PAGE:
Donald Trump defends pulling out of Denmark visit by saying: 'You don't talk to the US like that'

Andy Wells
Freelance Writer

Donald Trump has hit back at the Prime Minister of Denmark for her “nasty” comments on his plans to buy Greenland.

The US President abruptly cancelled his planned September 2-3 visit to Denmark on Tuesday, after PM Mette Frederiksen called his idea to buy the Arctic territory "an absurd discussion”.

After he was once again questioned on Ms Frederiksen’s remarks, Trump told reporters: "You don't talk to the United States that way, at least under me."

Donald Trump has defended pulling out of his planned visit to Denmark (AP)
Denmark's Prime Minister Mette Frederiksen said US remains one of Denmark's close allies (AP)

He added that calling the discussion absurd "was nasty”, and said: "I thought it was an inappropriate statement. All she had to say was say, ‘No, we wouldn't be interested’”.

Ms Frederiksen later that the US remains one of Denmark's close allies.

The dispute over the world's largest island comes from its strategic location in the Arctic.

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Global warming is making Greenland more accessible to potential oil and mineral resources, and Russia, China, the US, Canada and others are racing to stake a claim, hoping they will yield future riches.

Ms Frederiksen has said Denmark does not own Greenland which belongs to its people. It is part of the Danish realm along with the Faeroe Islands, another semi-autonomous territory, and has its own government and parliament, the 31-seat Inatsisartut.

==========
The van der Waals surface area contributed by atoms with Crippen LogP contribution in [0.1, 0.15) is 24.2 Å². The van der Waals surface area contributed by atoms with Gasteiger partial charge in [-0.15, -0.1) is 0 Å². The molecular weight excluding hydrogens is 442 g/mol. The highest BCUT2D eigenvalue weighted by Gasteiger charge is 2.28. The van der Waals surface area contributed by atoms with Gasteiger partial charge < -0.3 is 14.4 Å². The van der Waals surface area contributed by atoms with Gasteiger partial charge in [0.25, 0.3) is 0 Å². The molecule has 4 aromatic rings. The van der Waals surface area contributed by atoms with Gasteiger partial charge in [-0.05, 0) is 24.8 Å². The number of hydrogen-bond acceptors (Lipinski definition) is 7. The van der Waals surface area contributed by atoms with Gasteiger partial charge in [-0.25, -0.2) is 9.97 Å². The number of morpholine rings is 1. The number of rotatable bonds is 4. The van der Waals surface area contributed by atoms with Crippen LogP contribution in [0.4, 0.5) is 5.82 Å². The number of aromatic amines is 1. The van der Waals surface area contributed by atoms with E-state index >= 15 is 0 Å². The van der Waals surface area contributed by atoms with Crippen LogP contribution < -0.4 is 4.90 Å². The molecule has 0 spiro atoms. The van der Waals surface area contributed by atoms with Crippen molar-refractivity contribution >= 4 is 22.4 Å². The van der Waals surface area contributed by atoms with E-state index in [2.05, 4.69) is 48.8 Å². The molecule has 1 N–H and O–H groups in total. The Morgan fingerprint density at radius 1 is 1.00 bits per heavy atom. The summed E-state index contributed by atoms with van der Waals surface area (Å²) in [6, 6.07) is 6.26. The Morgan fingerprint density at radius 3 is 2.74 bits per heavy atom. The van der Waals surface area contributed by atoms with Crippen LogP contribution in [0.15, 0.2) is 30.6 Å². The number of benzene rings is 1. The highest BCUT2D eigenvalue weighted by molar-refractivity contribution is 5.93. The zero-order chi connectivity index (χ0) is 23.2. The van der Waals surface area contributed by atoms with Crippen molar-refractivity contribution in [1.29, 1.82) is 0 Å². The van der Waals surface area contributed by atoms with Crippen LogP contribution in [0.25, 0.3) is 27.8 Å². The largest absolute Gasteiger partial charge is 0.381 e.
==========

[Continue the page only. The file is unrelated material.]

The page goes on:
The sparsely populated island, which is four times zones behind Copenhagen, became a Danish colony in 1775 and remained that way until 1953, when Denmark revised its constitution and made the island a province.

In 1979, Greenland and its 56,000 residents who are mainly indigenous Inuits, got extensive home rule but Denmark still handles its foreign and defence policies, as well as currency issues.

Denmark, which considers Greenland as an equal partner, pays annual subsidies of 4.5 billion kroner (£550 million) to Greenland whose economy otherwise depends on fisheries and related industries.

On Wednesday, the US State Department said Secretary of State Mike Pompeo spoke with his Danish counterpart and "expressed appreciation for Denmark's cooperation as one of the United States' allies and Denmark's contributions to address shared global security priorities”.

The President was told that his plans to buy Greenland were 'absurd' (AP)

Spokesman Morgan Ortagus said Mr Pompeo and Danish Minister of Foreign Affairs Jeppe Kofod "also discussed strengthening cooperation with the Kingdom of Denmark - including Greenland - in the Arctic”.

"Appreciate frank, friendly and constructive talk with @SecPompeo this evening, affirming strong US-DK bond," Mr Kofod tweeted on Wednesday evening.

"US & Denmark are close friends and allies with long history of active engagement across globe."

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